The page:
Not content to rest after his retirement, Karl launched a new career as a brewery consultant, providing expert advice to breweries all over the world. In 1986, he was approached by his cousin Chris in San Diego about starting a microbrewery. Karl thought it was a great idea. He helped design the brewery, train the brewers, and create recipes for the first beers. He was so passionate about the project that he even lent his name, face and voice to the enterprise. Karl served as Master Brewer from 1989 to 2006, remaining involved in brewery operations until his passing.

Karl was very active in the brewing community throughout his life. He was president of the Master Brewers Association of the Americas (1961-1963) and founder and director of the Museum of Beer and Brewing in Milwaukee. He is the only person to have received the MBAA Award of Merit (1981), Award of Honor (1992), and the Distinguished Life Service Award (2003). Karl also believed it was important to pass on the techniques and traditions of his craft to young brewers. We created the Karl M. Strauss Brewers Education Fund in honor of his work.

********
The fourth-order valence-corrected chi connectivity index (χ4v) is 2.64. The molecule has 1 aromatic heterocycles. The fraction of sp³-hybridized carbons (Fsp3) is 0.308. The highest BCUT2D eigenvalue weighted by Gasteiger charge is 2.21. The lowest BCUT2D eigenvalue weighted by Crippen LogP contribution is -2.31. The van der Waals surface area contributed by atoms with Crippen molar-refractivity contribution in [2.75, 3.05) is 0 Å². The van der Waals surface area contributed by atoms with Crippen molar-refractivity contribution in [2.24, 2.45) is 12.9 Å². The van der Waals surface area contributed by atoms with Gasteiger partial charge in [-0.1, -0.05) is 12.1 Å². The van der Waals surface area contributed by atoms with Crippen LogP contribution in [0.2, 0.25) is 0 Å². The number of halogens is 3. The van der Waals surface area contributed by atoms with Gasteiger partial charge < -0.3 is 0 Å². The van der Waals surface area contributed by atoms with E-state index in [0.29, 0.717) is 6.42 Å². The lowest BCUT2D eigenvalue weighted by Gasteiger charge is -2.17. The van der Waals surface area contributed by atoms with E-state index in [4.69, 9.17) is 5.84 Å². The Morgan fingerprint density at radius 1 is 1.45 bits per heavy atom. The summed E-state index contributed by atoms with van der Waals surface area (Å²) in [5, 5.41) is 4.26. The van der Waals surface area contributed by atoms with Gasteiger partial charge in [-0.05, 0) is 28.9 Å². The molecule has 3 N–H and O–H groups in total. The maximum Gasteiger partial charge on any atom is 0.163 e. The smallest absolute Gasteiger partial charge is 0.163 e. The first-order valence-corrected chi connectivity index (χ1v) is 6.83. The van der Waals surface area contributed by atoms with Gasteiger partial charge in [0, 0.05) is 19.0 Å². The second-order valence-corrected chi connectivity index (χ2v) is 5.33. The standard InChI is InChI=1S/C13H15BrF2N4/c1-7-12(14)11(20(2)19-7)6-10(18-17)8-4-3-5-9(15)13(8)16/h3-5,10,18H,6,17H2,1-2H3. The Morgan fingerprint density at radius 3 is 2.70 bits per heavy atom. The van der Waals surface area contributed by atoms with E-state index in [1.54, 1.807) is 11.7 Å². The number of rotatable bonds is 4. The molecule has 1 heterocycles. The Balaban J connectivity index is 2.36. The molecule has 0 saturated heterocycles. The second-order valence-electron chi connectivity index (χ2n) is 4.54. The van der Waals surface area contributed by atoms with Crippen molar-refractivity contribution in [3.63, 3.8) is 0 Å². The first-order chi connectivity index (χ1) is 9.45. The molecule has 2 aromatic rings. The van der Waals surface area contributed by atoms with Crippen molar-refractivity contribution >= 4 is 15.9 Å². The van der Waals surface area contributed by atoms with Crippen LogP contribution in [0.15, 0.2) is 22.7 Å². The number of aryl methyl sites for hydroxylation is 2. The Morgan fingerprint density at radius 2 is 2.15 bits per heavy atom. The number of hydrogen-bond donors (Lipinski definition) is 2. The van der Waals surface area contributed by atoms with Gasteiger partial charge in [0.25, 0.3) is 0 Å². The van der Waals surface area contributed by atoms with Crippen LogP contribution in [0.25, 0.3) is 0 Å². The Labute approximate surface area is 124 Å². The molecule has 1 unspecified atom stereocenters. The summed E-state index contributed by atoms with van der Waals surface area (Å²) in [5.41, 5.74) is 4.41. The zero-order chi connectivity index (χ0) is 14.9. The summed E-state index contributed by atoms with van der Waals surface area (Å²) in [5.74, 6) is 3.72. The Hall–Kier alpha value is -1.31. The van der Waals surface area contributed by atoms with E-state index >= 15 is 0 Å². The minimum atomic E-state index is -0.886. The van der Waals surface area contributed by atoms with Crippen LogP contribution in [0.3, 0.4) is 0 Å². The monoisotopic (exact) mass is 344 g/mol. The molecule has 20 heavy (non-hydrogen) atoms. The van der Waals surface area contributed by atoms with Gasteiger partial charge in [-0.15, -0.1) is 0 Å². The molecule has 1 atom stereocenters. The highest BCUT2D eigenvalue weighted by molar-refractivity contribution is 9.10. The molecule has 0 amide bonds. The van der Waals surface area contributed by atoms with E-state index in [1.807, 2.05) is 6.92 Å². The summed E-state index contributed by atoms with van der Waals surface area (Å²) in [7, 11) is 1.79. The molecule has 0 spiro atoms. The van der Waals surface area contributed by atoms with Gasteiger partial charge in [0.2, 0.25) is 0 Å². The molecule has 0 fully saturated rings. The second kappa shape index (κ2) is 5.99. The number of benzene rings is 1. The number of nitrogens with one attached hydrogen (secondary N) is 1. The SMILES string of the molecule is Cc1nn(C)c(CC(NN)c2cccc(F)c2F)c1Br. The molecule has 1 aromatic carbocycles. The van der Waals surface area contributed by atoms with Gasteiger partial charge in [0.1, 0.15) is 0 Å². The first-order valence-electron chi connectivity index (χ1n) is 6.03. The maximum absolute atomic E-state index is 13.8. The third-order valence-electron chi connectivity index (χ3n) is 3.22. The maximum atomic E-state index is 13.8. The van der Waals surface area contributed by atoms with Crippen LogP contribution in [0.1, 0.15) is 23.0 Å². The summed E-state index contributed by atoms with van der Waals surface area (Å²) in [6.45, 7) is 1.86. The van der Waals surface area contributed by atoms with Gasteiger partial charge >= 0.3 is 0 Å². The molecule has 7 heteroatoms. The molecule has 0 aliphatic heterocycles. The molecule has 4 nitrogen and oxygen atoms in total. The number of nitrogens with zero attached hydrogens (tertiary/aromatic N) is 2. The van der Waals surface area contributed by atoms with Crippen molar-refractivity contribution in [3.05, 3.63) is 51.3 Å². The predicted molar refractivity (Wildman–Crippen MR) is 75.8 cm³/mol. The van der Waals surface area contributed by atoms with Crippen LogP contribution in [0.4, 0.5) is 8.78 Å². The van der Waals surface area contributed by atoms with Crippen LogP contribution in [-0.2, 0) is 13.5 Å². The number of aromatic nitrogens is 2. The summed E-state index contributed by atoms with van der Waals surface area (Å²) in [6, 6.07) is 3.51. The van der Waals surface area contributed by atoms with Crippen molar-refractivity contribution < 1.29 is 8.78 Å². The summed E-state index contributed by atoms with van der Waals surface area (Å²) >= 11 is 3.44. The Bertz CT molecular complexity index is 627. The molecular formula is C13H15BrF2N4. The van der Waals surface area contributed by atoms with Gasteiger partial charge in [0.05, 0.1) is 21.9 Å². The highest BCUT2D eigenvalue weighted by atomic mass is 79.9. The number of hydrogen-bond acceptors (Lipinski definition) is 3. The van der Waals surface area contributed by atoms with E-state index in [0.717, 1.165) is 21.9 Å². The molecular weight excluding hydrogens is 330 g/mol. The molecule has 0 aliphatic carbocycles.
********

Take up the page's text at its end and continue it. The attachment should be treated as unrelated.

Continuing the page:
Karl had a contagious enthusiasm that inspired everyone around him. He was driven by a belief that everyone should enjoy life, preferably with good friends and good beer. Over the course of his 70 plus years as a brewer, he brewed more than seven billion servings of beer, enough for everyone on the planet to have a Karl Strauss Beer.

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Here’s much more, from Wikipedia:

Early Life

He was born October 5, 1912, on the second floor of the administration building of the Feldschlösschen Bräu, a brewery in Minden, Germany, of which his father was president. The second born of two boys and a girl to Albrecht and Mathilde Strauss, he attended the Oberrealschule in Minden where he received his Abitur. During his young life he assisted his father as a brewer and intern while living in the family quarters at the brewery. At age 19, he went to the Technical University of Munich at Weihenstephan, where he received a degree in the science and practice of malting and brewing. In addition, he received Master Brewer certification, allowing him to teach apprentice brewers. With his diploma in hand, he began working at breweries including the Falkenkreuz Brauerei Lippert in Detmold, Westphalia; the Bauer Brauerei in Lübeck, Holstein; and the Altstädter Malzfabrik in Altstadt, Thuringia.